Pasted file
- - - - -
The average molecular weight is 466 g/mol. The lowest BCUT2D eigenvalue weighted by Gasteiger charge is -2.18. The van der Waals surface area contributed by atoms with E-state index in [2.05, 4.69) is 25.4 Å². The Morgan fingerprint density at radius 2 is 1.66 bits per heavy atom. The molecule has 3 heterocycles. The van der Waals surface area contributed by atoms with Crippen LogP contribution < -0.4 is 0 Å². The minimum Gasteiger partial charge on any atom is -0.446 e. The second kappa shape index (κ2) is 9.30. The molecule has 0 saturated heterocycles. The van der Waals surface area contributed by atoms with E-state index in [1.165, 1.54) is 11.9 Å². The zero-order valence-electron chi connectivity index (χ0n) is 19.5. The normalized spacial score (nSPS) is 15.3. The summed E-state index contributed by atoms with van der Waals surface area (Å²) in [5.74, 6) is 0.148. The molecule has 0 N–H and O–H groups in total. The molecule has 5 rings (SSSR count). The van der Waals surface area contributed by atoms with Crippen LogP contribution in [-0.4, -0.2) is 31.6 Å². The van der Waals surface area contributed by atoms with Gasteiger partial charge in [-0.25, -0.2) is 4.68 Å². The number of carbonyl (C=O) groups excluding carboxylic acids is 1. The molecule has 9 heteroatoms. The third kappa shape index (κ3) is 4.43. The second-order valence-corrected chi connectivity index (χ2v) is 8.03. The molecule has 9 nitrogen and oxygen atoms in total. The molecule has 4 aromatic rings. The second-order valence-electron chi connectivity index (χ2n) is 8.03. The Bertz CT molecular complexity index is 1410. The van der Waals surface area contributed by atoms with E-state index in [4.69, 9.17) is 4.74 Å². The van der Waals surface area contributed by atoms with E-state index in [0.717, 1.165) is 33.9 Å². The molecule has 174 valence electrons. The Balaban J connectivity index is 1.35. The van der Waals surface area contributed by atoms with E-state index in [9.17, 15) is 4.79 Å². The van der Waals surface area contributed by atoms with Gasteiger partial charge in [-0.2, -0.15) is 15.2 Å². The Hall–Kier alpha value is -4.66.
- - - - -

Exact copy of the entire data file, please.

The average molecular weight is 466 g/mol. The lowest BCUT2D eigenvalue weighted by Gasteiger charge is -2.18. The van der Waals surface area contributed by atoms with E-state index in [2.05, 4.69) is 25.4 Å². The Morgan fingerprint density at radius 2 is 1.66 bits per heavy atom. The molecule has 3 heterocycles. The van der Waals surface area contributed by atoms with Crippen LogP contribution < -0.4 is 0 Å². The minimum Gasteiger partial charge on any atom is -0.446 e. The second kappa shape index (κ2) is 9.30. The molecule has 0 saturated heterocycles. The van der Waals surface area contributed by atoms with E-state index in [1.165, 1.54) is 11.9 Å². The zero-order valence-electron chi connectivity index (χ0n) is 19.5. The normalized spacial score (nSPS) is 15.3. The summed E-state index contributed by atoms with van der Waals surface area (Å²) in [5.74, 6) is 0.148. The molecule has 0 N–H and O–H groups in total. The molecule has 5 rings (SSSR count). The van der Waals surface area contributed by atoms with Crippen LogP contribution in [-0.4, -0.2) is 31.6 Å². The van der Waals surface area contributed by atoms with Gasteiger partial charge in [-0.25, -0.2) is 4.68 Å². The number of carbonyl (C=O) groups excluding carboxylic acids is 1. The molecule has 9 heteroatoms. The third kappa shape index (κ3) is 4.43. The second-order valence-corrected chi connectivity index (χ2v) is 8.03. The molecule has 9 nitrogen and oxygen atoms in total. The molecule has 4 aromatic rings. The second-order valence-electron chi connectivity index (χ2n) is 8.03. The Bertz CT molecular complexity index is 1410. The van der Waals surface area contributed by atoms with E-state index in [4.69, 9.17) is 4.74 Å². The van der Waals surface area contributed by atoms with E-state index in [0.717, 1.165) is 33.9 Å². The molecule has 174 valence electrons. The Balaban J connectivity index is 1.35. The van der Waals surface area contributed by atoms with E-state index in [9.17, 15) is 4.79 Å². The van der Waals surface area contributed by atoms with Gasteiger partial charge in [-0.2, -0.15) is 15.2 Å². The Hall–Kier alpha value is -4.66.